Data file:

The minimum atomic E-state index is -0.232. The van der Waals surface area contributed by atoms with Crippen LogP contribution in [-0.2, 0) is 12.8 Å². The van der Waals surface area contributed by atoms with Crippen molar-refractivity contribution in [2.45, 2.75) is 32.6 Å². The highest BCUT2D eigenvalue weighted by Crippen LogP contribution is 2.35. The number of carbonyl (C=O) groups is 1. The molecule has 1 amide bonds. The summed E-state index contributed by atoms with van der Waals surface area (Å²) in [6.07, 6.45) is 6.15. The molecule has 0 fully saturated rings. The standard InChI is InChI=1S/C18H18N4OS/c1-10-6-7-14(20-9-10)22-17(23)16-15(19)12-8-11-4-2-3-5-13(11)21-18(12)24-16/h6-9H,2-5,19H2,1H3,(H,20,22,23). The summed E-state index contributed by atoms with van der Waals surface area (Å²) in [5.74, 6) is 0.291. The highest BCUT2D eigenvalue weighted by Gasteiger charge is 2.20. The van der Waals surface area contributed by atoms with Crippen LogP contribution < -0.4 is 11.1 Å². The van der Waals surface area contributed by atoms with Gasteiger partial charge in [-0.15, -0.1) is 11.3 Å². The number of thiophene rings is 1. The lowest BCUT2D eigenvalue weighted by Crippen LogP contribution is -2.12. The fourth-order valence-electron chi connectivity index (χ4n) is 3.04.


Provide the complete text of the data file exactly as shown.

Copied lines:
The minimum atomic E-state index is -0.232. The van der Waals surface area contributed by atoms with Crippen LogP contribution in [-0.2, 0) is 12.8 Å². The van der Waals surface area contributed by atoms with Crippen molar-refractivity contribution in [2.45, 2.75) is 32.6 Å². The highest BCUT2D eigenvalue weighted by Crippen LogP contribution is 2.35. The number of carbonyl (C=O) groups is 1. The molecule has 1 amide bonds. The summed E-state index contributed by atoms with van der Waals surface area (Å²) in [6.07, 6.45) is 6.15. The molecule has 0 fully saturated rings. The standard InChI is InChI=1S/C18H18N4OS/c1-10-6-7-14(20-9-10)22-17(23)16-15(19)12-8-11-4-2-3-5-13(11)21-18(12)24-16/h6-9H,2-5,19H2,1H3,(H,20,22,23). The summed E-state index contributed by atoms with van der Waals surface area (Å²) in [5.74, 6) is 0.291. The highest BCUT2D eigenvalue weighted by Gasteiger charge is 2.20. The van der Waals surface area contributed by atoms with Crippen LogP contribution < -0.4 is 11.1 Å². The van der Waals surface area contributed by atoms with Gasteiger partial charge in [-0.15, -0.1) is 11.3 Å². The number of thiophene rings is 1. The lowest BCUT2D eigenvalue weighted by Crippen LogP contribution is -2.12. The fourth-order valence-electron chi connectivity index (χ4n) is 3.04.